Last year, I saw a mail art call for a Belgian mail art show this Spring by the fellow whose "mail art handle" is the Polish phrase "Art Factory", who "called" for works with the theme "Chess". I found myself deeply intrigued, because gurdonark is nothing if he is not a bad chess player at heart. But how to make a chess set, when one has no art or craft skills? kenmora, both talented and hep to the limitations which are gurdonark, made a great suggestion--put one together out of nuts and bolts and wingnuts and the like from the hardware store. I hope to feature this great idea in a subsequent set. I carved 16 pieces--one whole side--from yellow soap, with pipe cleaners for differentiation, but I got wearied before I could do the second set. Then I remembered carving styrofoam to make a butterfly display box in tenth grade. I found a styrofoam cutter for nine dollars (plus 3 or so for shipping) from joann.com, and got the styrofoam at a "going out of business sale". Last weekend, I carved away. I now am prepared, not without trepidation, to display the sorry but enthusiastic results in public.
I love the notion of do it yourself. It's even one of my Live Journal interests, right up there with "euphorbia". I also love the idea that while, as the song says, "talent is an asset", it is not indispensable. But now you must be the judge(s).
Here is my first ever chess set carving:
As this unique work of art was appropriately memorialized using a throwaway off-brand 35 mm camera bought for five dollars at Dollar General, which really doesn't take good pictures at under four feet away, I believe that multiple perspectives are essential to fully understand this set:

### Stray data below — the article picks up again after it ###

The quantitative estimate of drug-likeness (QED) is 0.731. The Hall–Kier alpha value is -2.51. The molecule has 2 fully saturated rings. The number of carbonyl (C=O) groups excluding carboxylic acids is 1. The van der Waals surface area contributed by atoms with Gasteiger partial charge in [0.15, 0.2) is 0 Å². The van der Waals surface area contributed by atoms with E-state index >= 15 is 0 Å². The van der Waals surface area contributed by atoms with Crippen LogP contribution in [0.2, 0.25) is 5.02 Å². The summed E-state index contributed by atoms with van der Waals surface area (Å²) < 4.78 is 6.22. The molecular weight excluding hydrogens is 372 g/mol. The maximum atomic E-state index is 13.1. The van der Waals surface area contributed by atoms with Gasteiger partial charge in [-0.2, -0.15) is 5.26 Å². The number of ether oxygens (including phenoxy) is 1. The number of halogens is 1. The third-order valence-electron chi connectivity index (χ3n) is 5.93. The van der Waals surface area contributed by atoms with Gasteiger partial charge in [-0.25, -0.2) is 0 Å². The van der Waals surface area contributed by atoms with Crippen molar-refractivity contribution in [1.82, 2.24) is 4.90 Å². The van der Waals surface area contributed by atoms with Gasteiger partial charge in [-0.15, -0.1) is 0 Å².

Note that I lettered the pieces, so no player could be confused by the abstractness of my art. Would that "real artists" did the same with their abstractions. I love that outsider artists so often do annotate.
Of course, all good things come in threes--so I will share with you the most indistinct of my snaps (omitting the ones that didn't come out at all, in hope it will show you the courage of my project.
I know that my readers, having seen this new revelation in chess artistry, will wonder, "just where did gurdonark draw his inspiration?" The answer is simple--the ineffable power of Nature. In this same era, I visited the Fort Worth Botanic Garden. Like all wonderful gardens, this garden has sights to inspire great thought and deep reflection. I took two pictures from the Japanese Garden of this marvellous place, which I'd like to share with you. When I view these pictures, I remember the Winter's thrall ends, and Death is overcome.
There's a gorgeous pond in the Japanese garden, surrounded by trees. The fruit trees bloom in late Winter and early Spring. I love to walk among trees surrounding water.
In these particular waters, there were lots of what I can only describe as hungry, swinging, rampaging koi
I sacrificed for my art--the windy day amid the beauty caused me to run a fever during the next, sleet-filled week. But what glorious sacrifices we make for Truth, Beauty, Love, and Chess!